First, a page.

In-Focus: STRANGE Bristol

From designing festival titles for OFFF Barcelona, swiftly followed by the release of his first book Do Fly and a flurry of speaking engagements at leading design conferences for much of the Summer, 2016 looks to be one of the best yet for Bristol designer Gavin Strange.

With a reputation for throwing himself into the deep end and trying his hand at everything under the sun from animation to product design, illustration and film, it’s perhaps no surprise that Gavin Strange‘s latest venture sees him move into the world of retail – with a twist.

Teaming up with his highly successful and talented wife Jane Kenney, herself a local jewellery maker, STRANGE Bristol cements the pair’s creative ambitions to champion craft and graft. Launching their boutique online store with a celebratory pop-up in August, their focus is on unique, hand crafted artwork, furniture, homewares, prints and leatherwork produced by themselves and ten very select ‘Strange’ friends.

We caught up with him and Jane on the road back from Brighton following his recent turn on stage at to find out more..

It’s been an incredible year for you so far, Gav and we’ve loved hearing about STRANGE. Can you tell us more about the concept, and the name?

When me & Jane were discussing about doing this, we wondered what to call it but we were also planning our wedding at the same time. my surname is ‘Strange’ and after our wedding Jane would also be ’Strange’ so we just thought ‘Why not!?’. If you know us, it means something, if you don’t, it’s just a word – it felt right!

For our logo, the dog silhouette is our own dog ‘Arnie’, who’s a rescue retired greyhound. We fell in love with the breed when we adopted him, and have since put him in all our work in some form of another!

With calling the company after our surname, it only felt right that the logo should be our dog. There’s that great James Joyce quote: “In the particular, lies the universal” and that really felt right to us. If you make something so personal to you, it actually resonates far further than just you. So hopefully by us being honest and personal, people will see that and enjoy what we’re up to!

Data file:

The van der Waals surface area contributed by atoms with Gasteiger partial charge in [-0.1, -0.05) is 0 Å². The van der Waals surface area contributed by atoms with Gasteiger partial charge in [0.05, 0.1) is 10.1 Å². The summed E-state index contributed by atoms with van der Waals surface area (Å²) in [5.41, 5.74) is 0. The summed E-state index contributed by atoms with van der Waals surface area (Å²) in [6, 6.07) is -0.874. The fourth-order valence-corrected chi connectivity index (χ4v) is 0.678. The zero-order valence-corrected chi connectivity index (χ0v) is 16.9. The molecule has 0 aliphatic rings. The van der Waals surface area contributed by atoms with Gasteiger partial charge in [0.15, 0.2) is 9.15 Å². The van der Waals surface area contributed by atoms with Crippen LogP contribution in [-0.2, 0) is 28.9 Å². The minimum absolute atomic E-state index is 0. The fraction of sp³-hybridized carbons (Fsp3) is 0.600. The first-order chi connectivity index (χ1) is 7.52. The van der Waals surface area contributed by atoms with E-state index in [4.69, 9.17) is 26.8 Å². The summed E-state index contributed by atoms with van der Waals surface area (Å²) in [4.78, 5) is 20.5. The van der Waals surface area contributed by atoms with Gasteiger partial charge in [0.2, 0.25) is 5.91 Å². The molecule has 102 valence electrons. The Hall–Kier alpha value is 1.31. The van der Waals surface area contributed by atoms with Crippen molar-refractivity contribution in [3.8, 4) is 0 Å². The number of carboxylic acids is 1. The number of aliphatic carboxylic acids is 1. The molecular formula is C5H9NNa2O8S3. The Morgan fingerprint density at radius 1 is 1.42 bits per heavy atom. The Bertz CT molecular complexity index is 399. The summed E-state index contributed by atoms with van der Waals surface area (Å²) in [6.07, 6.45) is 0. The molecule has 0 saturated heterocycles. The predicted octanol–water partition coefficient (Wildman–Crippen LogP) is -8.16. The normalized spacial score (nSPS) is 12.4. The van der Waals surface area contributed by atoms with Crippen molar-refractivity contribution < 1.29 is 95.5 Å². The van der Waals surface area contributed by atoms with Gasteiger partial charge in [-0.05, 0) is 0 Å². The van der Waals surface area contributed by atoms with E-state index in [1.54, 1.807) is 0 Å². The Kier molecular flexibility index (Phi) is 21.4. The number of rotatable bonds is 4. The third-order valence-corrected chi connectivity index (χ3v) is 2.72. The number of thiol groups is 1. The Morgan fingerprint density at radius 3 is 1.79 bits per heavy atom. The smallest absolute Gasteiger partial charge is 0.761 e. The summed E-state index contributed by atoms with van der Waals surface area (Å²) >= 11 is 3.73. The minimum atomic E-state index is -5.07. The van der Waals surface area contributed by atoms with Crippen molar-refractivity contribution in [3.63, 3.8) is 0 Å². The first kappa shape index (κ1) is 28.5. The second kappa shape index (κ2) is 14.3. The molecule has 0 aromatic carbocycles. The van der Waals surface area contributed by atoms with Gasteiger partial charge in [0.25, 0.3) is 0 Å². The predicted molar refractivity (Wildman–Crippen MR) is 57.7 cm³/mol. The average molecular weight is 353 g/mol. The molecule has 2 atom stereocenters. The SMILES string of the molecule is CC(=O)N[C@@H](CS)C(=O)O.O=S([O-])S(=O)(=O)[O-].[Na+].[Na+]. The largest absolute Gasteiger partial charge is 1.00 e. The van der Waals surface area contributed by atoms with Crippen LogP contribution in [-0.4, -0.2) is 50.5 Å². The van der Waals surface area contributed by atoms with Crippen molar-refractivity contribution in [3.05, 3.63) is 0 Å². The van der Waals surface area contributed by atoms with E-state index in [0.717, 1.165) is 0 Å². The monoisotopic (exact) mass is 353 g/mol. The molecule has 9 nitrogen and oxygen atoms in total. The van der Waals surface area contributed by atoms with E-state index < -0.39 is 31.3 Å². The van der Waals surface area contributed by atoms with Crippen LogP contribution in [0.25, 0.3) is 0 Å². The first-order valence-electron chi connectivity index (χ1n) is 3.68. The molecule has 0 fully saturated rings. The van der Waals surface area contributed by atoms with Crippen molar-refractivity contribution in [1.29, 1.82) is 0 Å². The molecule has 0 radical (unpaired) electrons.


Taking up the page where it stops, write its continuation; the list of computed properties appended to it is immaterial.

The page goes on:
There’s that great James Joyce quote: “In the particular, lies the universal” and that really felt right to us.

Rather than t-shirts (often the obvious choice) you’ve chosen to focus your efforts on stocking bespoke jewellery, decorative banners, and one-off wall pieces – we’re curious to find out how you found yourself down this path and the reason behind this choice?

GS: I think it’s a combination of both our styles – with Jane being a jewellery designer and me being a graphic designer, it naturally meant we had different interests and inspirations, so the work we make and stock is varied. We both had a clear vision of the type and quality of work we wanted to make and sell though, so even though the artists themselves and the work they make is different, their level of craft and quality isn’t, it’s all blooming’ marvellous!

We just want to sell the things we love ourselves. It’s so indulgent, we want to keep all the stock – that’s surely a good sign, right!?

Jane, can you talk us through the technical process of producing one of your pieces. We understand everything is made in extremely small quantities?

JS: I use a variety of processes but they all begin with a sketch or a doodle. The creative process really begins when I’m working with the material, be it silver or gold, and the design develops as I’m physically manipulating the actual metal in sheet or wire form. I make everything by hand in my Bristol based workshop and use a mix of techniques; forming, soldering, setting, plating, engraving and hammering.

The finish is really important to me too, I like to hand-hammer each piece to give it a bit of shape and texture. Other times, like with the STRANGE ‘Rockmount’ necklace (above), I gave the silver a black oxidised finish for a beautiful matte effect.